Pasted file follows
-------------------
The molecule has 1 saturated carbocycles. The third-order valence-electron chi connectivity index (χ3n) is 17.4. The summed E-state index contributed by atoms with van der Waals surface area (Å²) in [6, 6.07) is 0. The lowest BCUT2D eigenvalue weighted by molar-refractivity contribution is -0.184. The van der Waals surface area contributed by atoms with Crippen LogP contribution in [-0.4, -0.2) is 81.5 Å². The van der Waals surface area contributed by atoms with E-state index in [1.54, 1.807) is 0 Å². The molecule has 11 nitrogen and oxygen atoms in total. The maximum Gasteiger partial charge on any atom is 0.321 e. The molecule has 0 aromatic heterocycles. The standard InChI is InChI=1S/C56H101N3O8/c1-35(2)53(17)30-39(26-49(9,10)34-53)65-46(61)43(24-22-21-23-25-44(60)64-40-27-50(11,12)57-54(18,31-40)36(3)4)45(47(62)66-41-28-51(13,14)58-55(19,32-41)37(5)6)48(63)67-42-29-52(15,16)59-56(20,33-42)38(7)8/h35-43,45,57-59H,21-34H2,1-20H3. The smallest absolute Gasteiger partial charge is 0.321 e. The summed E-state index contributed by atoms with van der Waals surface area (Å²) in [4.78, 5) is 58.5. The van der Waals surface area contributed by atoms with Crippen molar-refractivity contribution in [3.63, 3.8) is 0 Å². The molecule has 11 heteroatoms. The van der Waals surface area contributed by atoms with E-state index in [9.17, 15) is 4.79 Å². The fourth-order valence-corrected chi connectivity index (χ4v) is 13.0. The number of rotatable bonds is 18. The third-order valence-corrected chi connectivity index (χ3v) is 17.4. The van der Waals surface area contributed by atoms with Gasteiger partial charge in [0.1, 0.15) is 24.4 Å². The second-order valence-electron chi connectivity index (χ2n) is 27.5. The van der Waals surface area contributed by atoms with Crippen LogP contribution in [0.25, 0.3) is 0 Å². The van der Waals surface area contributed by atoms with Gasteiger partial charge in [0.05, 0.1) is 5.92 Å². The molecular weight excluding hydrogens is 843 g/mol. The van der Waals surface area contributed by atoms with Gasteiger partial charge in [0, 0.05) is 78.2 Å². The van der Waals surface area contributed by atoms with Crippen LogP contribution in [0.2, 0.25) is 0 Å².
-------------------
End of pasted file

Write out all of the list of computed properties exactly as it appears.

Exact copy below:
The molecule has 1 saturated carbocycles. The third-order valence-electron chi connectivity index (χ3n) is 17.4. The summed E-state index contributed by atoms with van der Waals surface area (Å²) in [6, 6.07) is 0. The lowest BCUT2D eigenvalue weighted by molar-refractivity contribution is -0.184. The van der Waals surface area contributed by atoms with Crippen LogP contribution in [-0.4, -0.2) is 81.5 Å². The van der Waals surface area contributed by atoms with E-state index in [1.54, 1.807) is 0 Å². The molecule has 11 nitrogen and oxygen atoms in total. The maximum Gasteiger partial charge on any atom is 0.321 e. The molecule has 0 aromatic heterocycles. The standard InChI is InChI=1S/C56H101N3O8/c1-35(2)53(17)30-39(26-49(9,10)34-53)65-46(61)43(24-22-21-23-25-44(60)64-40-27-50(11,12)57-54(18,31-40)36(3)4)45(47(62)66-41-28-51(13,14)58-55(19,32-41)37(5)6)48(63)67-42-29-52(15,16)59-56(20,33-42)38(7)8/h35-43,45,57-59H,21-34H2,1-20H3. The smallest absolute Gasteiger partial charge is 0.321 e. The summed E-state index contributed by atoms with van der Waals surface area (Å²) in [4.78, 5) is 58.5. The van der Waals surface area contributed by atoms with Crippen molar-refractivity contribution in [3.63, 3.8) is 0 Å². The molecule has 11 heteroatoms. The van der Waals surface area contributed by atoms with E-state index in [9.17, 15) is 4.79 Å². The fourth-order valence-corrected chi connectivity index (χ4v) is 13.0. The number of rotatable bonds is 18. The third-order valence-corrected chi connectivity index (χ3v) is 17.4. The van der Waals surface area contributed by atoms with Gasteiger partial charge in [0.1, 0.15) is 24.4 Å². The second-order valence-electron chi connectivity index (χ2n) is 27.5. The van der Waals surface area contributed by atoms with Crippen LogP contribution in [0.25, 0.3) is 0 Å². The van der Waals surface area contributed by atoms with Gasteiger partial charge in [0.05, 0.1) is 5.92 Å². The molecular weight excluding hydrogens is 843 g/mol. The van der Waals surface area contributed by atoms with Gasteiger partial charge in [0, 0.05) is 78.2 Å². The van der Waals surface area contributed by atoms with Crippen LogP contribution in [0.2, 0.25) is 0 Å².